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> How To Build 9th Chords, Learn How to Build and Play 9 Chords
The Professor
post May 16 2013, 02:54 PM
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How to Build 9th Chords

In today’s theory lesson we’ll be looking at how you build 9 chords, as well as 8 commonly used fingerings for these chords that you can take into the practice and bring into your playing and songwriting.

The m9 chord comes from the mixolydian mode, as it uses the 1st, 3rd, 5th, b7th and 9th notes of the mixolydian mode in it’s construction.

Here is how you would build a C9 chord from the C aeolian mode.

Notice how the numbers of the C mixolydian mode are used to spell the numbers of the C9 chord, 1-3-5-b7-9, as this is the interval pattern needed to build any 9 chord, regardless of key.

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So, the 9 chord is built by taking the Root, 3rd, 5th, b7th and 9th of the related Mixolydian Mode.

Test Your Theory Knowledge

To help get this formula under your fingers and into your theory chops, you can write out all 12 different 9 chords, such as C E G Bb D for C9, and post them in the comments section of this thread.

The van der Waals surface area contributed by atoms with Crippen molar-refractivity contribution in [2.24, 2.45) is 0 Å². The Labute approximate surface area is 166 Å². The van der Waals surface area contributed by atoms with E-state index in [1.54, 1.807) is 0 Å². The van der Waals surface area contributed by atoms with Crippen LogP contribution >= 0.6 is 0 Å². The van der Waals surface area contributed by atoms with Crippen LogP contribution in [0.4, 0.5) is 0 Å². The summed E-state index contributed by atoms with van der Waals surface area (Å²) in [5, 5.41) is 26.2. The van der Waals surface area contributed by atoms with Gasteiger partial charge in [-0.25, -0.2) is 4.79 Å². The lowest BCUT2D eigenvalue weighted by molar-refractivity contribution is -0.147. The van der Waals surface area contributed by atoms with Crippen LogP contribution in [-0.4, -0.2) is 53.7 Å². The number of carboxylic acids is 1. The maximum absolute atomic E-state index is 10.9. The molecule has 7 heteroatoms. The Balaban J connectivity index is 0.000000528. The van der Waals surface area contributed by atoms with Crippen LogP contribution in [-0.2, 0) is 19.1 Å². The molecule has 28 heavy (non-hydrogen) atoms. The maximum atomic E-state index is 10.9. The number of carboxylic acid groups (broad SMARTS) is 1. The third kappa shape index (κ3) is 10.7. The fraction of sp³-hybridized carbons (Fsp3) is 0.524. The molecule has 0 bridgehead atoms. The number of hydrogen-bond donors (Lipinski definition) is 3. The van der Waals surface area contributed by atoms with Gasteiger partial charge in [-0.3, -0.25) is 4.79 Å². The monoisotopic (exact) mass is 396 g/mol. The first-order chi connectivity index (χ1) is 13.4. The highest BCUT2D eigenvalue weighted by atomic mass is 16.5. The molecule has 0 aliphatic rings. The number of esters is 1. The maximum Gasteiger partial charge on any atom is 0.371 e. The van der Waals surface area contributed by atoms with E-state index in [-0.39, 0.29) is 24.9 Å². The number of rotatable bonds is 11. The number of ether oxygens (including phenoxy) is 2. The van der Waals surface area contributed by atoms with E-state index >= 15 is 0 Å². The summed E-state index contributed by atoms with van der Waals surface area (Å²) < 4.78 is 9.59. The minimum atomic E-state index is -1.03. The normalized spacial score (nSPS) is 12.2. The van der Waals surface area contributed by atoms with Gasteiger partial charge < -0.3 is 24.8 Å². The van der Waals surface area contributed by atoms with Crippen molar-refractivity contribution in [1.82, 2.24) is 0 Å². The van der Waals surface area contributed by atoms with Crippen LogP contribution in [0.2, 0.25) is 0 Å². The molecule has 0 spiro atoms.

I’ll be glad to check your work and help with any questions you have regarding this lesson on building 9 chords.

9 Chord Shapes

To keep things practical as well as theoretical, here are 8 different shapes for C9 that you can take into your guitar playing.

Each of these shapes is commonly used and if you have even a few of them under your fingers will allow you to easily bring these sounds into your playing regardless of the style or musical situation.

Since we only have four fingers, and we are dealing with 5-note spellings, a lot of the time we omit the 5th when playing 9 chords, such as the ones you see below that use R-3-b7-9 in their construction.

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Check out 9 chords from both a construction and practical application.

These chords will pop up from time to time, or a lot if you play blues, jazz or fusion, and so it’s a good idea to have a mental and physical understanding of these common chords.

This post has been edited by The Professor: May 18 2013, 10:20 AM

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